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Joudan: MSF Vaccinates Over 300,000 Children Against Measles
June 19, 2013
An MSF doctor explains the benefits of getting vaccinated against measles to a group of school children in Al-Gedaref state.
On May 26, 2013, Doctors Without Borders/Médecins Sans Frontières (MSF) concluded a measles vaccination campaign conducted in five localities in Sudan’s Al-Gedaref State. The campaign, conducted in cooperation with the Sudanese Ministry of Health (MoH) with the aim of preventing a measles epidemic, targeted over 300,000 children.
Three children under the age of 15 died of measles in March, with 32 cases confirmed by the MoH and over 200 suspected cases reported in Al-Gedaref State.
“To reinforce Ministry of Health teams, the first MSF emergency team arrived within 24 hours,” said Karina Rashidova, MSF’s head of mission in Sudan. “One laboratory-confirmed case is enough to call it an outbreak. As measles is a highly contagious disease, immediate vaccination is necessary.” The campaign was carried out in East Galabat, West Galabat, Gala Alnahal, Basunda, and Rahad localities. MSF ensured that vaccines were shipped and stored appropriatelly, as measles vaccines must be kept cold at all times before they are administered.
There is no specific treament for this viral disease once contracted, so doctors focus on treating the symptoms and associated complications which, including high fever, runny nose, cough, eye infection, rash, diarrhea, secondary infections, and malnutrition. With the MoH, MSF treated 954 patients suspected of having measles. Since March, MSF has supported the treatement of 24 patients requiring hospitalization who were referred to Al-Gedaref hospital. Twenty of those patients have been discharged, with four reported deaths.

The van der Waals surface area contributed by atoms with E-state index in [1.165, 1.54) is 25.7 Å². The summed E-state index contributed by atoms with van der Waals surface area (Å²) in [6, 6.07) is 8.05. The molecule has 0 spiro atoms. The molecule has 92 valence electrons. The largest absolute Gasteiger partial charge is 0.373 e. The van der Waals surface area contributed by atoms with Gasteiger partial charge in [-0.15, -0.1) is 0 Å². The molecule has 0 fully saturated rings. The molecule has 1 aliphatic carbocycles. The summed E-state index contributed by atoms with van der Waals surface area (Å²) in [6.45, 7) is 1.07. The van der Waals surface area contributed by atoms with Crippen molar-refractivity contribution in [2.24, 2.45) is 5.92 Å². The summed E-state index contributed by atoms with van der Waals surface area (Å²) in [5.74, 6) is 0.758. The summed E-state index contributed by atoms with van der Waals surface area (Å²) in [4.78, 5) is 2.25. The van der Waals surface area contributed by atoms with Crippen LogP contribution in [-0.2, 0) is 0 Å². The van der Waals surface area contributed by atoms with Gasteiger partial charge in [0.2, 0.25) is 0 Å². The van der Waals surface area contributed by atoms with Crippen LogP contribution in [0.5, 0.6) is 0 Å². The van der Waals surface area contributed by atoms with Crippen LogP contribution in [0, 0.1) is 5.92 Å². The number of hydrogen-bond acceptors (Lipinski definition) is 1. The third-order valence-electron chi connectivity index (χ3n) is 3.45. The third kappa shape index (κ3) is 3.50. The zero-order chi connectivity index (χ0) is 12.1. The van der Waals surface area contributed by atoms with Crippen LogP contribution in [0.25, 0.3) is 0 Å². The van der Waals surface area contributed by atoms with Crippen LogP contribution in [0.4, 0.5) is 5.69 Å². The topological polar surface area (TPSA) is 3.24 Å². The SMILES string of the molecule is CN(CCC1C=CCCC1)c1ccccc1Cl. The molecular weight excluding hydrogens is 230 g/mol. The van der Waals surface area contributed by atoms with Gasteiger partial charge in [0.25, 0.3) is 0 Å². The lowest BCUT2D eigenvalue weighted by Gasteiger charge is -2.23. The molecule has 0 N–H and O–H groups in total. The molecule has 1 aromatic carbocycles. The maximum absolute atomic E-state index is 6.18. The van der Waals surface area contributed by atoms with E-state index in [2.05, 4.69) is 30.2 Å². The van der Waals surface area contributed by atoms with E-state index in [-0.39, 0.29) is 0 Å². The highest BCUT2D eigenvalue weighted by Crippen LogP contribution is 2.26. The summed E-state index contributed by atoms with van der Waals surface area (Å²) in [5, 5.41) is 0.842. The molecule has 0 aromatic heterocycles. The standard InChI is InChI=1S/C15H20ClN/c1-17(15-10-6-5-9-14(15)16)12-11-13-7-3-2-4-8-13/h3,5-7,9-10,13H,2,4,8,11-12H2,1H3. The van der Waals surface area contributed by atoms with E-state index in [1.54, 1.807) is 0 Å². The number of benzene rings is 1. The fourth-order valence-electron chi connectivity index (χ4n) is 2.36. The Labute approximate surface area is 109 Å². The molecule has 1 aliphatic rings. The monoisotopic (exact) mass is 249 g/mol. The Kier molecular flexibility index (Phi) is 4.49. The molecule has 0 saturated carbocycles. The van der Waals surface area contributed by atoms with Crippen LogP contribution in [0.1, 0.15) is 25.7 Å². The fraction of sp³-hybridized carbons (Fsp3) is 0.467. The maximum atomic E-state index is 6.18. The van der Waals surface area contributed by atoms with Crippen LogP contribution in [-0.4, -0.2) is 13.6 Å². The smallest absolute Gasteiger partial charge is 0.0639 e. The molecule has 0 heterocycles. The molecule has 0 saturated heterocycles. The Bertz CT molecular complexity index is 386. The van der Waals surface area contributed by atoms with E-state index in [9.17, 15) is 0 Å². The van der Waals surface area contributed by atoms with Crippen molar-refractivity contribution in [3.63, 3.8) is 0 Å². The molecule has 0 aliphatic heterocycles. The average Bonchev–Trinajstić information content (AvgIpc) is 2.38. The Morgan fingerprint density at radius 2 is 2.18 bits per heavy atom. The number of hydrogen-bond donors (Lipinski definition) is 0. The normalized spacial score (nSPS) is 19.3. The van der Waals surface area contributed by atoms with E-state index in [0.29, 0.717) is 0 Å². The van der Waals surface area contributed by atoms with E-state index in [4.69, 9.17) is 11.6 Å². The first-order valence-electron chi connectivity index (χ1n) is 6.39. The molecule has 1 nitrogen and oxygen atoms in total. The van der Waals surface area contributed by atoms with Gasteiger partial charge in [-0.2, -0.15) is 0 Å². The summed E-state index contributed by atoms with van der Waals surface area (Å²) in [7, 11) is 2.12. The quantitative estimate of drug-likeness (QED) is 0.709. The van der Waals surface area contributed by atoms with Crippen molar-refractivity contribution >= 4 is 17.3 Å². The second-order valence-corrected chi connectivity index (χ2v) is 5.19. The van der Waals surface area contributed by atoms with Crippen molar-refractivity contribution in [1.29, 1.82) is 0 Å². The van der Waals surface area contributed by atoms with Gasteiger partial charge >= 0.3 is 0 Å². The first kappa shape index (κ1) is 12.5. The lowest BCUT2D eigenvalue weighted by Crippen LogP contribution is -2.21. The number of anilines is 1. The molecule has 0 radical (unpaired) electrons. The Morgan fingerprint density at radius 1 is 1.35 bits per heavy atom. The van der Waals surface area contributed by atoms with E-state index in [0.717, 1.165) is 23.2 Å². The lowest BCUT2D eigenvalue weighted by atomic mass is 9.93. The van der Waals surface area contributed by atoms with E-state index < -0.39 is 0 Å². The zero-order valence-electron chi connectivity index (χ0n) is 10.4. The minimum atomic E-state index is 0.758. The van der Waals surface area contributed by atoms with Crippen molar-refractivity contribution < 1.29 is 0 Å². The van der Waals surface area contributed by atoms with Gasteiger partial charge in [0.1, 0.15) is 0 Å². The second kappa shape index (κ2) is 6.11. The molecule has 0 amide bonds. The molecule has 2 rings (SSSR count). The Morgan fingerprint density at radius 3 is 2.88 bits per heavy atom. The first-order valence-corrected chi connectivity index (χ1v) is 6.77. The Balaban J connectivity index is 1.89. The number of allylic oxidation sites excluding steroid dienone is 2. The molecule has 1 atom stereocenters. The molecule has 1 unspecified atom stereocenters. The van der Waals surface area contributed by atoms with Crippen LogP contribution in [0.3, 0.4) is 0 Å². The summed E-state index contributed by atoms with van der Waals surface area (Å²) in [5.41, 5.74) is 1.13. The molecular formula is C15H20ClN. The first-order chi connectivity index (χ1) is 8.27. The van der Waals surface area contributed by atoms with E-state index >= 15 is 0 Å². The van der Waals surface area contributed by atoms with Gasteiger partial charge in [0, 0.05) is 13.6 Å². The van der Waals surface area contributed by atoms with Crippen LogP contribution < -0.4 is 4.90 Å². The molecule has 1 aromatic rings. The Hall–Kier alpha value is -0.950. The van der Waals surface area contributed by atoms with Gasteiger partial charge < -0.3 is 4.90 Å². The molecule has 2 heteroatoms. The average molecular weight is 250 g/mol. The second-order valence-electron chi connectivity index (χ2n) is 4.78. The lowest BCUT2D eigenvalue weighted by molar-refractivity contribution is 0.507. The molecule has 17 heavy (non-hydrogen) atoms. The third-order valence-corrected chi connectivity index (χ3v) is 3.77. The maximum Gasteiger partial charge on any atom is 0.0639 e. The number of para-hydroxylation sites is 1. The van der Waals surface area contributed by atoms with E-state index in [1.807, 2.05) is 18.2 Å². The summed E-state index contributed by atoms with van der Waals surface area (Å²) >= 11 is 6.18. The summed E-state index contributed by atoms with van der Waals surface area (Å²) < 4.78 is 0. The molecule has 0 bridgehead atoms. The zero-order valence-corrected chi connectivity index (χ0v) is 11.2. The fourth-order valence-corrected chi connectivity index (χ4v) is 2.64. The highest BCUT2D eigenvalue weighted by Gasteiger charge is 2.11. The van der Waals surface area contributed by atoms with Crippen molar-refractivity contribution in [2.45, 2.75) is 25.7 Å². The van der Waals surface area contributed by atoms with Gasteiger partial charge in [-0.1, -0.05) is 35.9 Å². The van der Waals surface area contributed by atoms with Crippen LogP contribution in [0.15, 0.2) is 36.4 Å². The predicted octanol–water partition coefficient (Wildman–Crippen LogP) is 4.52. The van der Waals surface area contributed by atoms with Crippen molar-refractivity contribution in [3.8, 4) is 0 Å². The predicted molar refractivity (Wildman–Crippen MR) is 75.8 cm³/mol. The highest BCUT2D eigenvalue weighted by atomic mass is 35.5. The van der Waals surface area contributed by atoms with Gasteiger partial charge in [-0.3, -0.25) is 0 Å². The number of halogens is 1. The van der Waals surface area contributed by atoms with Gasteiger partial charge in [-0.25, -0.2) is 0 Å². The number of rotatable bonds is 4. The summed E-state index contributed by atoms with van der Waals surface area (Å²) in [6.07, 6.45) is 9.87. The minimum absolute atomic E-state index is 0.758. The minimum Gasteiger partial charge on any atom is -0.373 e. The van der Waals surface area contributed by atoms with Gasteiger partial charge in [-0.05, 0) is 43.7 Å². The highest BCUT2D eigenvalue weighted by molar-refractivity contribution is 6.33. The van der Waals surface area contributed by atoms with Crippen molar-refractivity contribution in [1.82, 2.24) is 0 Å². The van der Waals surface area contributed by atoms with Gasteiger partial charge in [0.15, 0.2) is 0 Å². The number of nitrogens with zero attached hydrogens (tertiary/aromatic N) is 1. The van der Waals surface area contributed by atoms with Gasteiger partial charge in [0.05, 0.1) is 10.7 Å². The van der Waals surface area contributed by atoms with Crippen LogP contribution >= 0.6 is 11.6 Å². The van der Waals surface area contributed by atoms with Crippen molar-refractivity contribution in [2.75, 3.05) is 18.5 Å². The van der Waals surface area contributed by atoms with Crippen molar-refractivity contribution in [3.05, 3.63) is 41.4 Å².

Vaccination remains the best form of protection against measles. The campaign targeted children between the ages of six months and 15 years old, as their developing immune systems put them at a higher of risk of becoming infected. “Mobile teams were sent out to mobilize local communities and carry out vaccinations, resulting in the vaccination of over 1,000 children daily,” said Rashidova.
MSF has been providing medical assistance to the people of Sudan since 1979. Currently, MSF runs medical activities in North and West Darfur states and Al-Gedaref and Sennar states, offering basic and specialist health care and responding to medical emergencies as needed.
Initially it may seem easy to list the necessary attributes for a nursing student. We want them to be honest, ethical, hard-working, etc. These are certainly essential characteristics for someone who is preparing to take care of others. There are some other important qualities, however, which can make the difference between success and the lack thereof, of a student nurse. We need all the good nurses that we can get as we age as a population in greater numbers than ever before. We hope that those who choose nursing as a career do so for the right reasons, and not just for job security, money, etc. Let’s face it - nursing is hard. Nursing school is also hard. There are five additional attributes that can help individuals survive nursing school to become licensed in our profession.